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Exercising Your Rights

Many people around the world would give their lives to be able to vote and help decide the leaders and laws in their country. During the Civil Rights era, people died, were injured, and arrested to have the right to vote. As a citizen, our voices need to be heard. Often it feels like it makes no difference, but together we can make a difference.


How to Register to Vote

You must be a citizen and 18 years old. The college library and public libraries have paper voter registration forms, as do the California DMV and many post offices. You can also register to vote using this webpage created by the California Secretary of State. Registering involves filling out a simple form and including your signature. You must register at least 15 days before an election in order to vote. When you move, you need to fill out a new form for the new location you have moved to.

a portion of a voter registration form

How to Vote

When an election is coming up soon, you will receive material in the mail from the state and from the county. On the back of the county pamphlet it will list your polling place (the place you will vote). You need to go there during the hours it is open. They will have you sign your name and match it to the signature on your original voter registration form. Bring your California ID card just in case there is any question of your identity. You will be given a ballot. If you have never voted before, ask for instructions on how to use the ballot and equipment. Your name will not be on your ballot because we have secret ballots in this country.

Remember, it is illegal to vote more than once in the same election, to have someone else vote for you, or to vote if you are not qualified.

If your schedule does not allow you to get to the polling place during their open hours, you can plan ahead and request an absentee ballot, also known as a vote by mail ballot (the form requesting this is on the back of your county pamphlet). This must be received by the date given. You will be sent a ballot in the mail and must return it before election day. Most polling places will also allow you to drop off a vote-by-mail ballot on election day. Additionally, you can request to become a permanent vote-by-mail voter when you register to vote, if you would rather vote by mail than go vote in person.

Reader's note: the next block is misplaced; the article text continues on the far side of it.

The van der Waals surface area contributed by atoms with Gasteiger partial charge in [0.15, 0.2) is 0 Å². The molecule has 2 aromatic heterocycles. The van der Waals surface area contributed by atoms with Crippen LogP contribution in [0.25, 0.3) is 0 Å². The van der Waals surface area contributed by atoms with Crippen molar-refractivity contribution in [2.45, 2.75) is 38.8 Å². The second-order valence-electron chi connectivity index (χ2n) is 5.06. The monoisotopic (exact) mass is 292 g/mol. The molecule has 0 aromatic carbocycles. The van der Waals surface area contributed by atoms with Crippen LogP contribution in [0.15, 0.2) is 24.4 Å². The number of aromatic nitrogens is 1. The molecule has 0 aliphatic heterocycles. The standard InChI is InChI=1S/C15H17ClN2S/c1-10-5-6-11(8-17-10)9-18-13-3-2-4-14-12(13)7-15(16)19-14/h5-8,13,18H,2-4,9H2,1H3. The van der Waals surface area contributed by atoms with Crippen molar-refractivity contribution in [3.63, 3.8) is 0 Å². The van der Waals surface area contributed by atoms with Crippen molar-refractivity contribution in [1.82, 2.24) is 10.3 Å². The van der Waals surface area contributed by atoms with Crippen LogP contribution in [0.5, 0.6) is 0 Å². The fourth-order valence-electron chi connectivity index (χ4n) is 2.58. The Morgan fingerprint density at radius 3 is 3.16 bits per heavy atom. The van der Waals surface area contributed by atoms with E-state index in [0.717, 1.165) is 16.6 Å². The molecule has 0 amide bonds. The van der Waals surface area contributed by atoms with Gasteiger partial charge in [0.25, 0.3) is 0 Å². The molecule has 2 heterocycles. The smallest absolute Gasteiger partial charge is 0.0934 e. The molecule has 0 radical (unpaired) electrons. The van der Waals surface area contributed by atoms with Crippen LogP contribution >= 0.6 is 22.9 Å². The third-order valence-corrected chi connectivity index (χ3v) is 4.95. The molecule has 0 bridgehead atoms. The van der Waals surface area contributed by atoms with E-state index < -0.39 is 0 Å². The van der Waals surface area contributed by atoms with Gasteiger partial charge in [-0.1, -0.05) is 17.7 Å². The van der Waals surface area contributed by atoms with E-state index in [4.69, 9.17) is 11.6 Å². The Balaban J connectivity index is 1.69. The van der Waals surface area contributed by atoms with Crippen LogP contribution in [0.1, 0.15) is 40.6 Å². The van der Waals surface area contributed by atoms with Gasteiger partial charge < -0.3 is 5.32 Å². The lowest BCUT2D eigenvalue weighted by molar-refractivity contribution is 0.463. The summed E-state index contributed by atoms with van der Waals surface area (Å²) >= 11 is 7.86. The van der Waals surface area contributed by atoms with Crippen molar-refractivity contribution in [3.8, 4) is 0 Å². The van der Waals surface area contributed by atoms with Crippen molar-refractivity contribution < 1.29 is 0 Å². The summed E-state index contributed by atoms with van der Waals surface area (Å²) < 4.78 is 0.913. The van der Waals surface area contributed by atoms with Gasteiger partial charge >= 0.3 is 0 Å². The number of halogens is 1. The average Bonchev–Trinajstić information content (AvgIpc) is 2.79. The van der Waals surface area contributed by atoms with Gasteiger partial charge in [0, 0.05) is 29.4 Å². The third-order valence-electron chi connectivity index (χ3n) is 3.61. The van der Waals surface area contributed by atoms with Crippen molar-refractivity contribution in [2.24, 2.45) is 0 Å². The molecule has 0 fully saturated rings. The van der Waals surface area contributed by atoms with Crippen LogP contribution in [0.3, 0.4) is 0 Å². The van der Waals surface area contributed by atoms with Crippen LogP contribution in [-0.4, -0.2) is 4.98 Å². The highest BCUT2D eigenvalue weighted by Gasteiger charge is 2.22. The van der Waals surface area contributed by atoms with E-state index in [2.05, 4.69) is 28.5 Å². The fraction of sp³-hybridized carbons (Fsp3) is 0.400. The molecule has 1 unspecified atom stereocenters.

Deciding for Whom and for What to Vote

Ballots may include issues to vote on that may be state propositions or county or city measures. Ballots may also have elected officials for various offices on the ballot, from governor to local city council member.

It can often feel overwhelming to look at the ballot and decide how to vote. Here are some suggestions to guide you:

  • Plan a chunk of time, possibly one to three hours to focus on the ballot and candidates.
  • Sit down with a friend or two who thinks similary to you about political and social issues when you go through the ballot. This way you can all discuss it together.
  • Use available resources of information to help you:
    • The voter pamphlets sent by the county and state.
    • Newspaper editorials—the San Francisco ChronicleWest County Times,Oakland Tribune and the San Francisco Bay Guardian all have editorials and voter information that is published in the weeks leading up to the election. Search for these newspaper editorials using databases from the CCC Library.
    • The Easy Voter Guide is published in partnership with the State Library of California. This guide is designed to explain the upcoming issues in simple language.
    • Voters Edge is a non-partisan, non-profit resource dedicated to providing easy-to-understand information to help voters decide how to vote. You can enter your address and find information about city, county, regional, and state measures, as well as detailed information about the races and candidates in your area.
  • As you read each ballot measure in the state or county pamphlets, be aware of who signed each. Sometimes the measures are hard to understand, but you can learn a lot by who is supporting the measures. If it is a member of a taxpayers association, it might be a more conservative viewpoint; if it is signed by a labor union official, it will be a more worker-oriented measure, etc.

Beware of commercials and ads in your mailbox! Commercials on television may say to vote no on something giving an emotional appeal. When you actually read about the issue, you may find the commercial was misleading and that you actually support the issue. Political ads in your mailbox can be just as misleading.

For example, you may get a postcard that seems to be from the political party of which you are a member. It makes it appear that the postcard has official endorsements from the political party. Some of these MAY be real, but some are not. If you read the tiny fine print (look all over the card) it may say that the endorsements were paid for by the candidates or ballot supporters. If this is the case, it is not an endorsement card but an ad designed to mislead you.

Chapter 10 — Page 9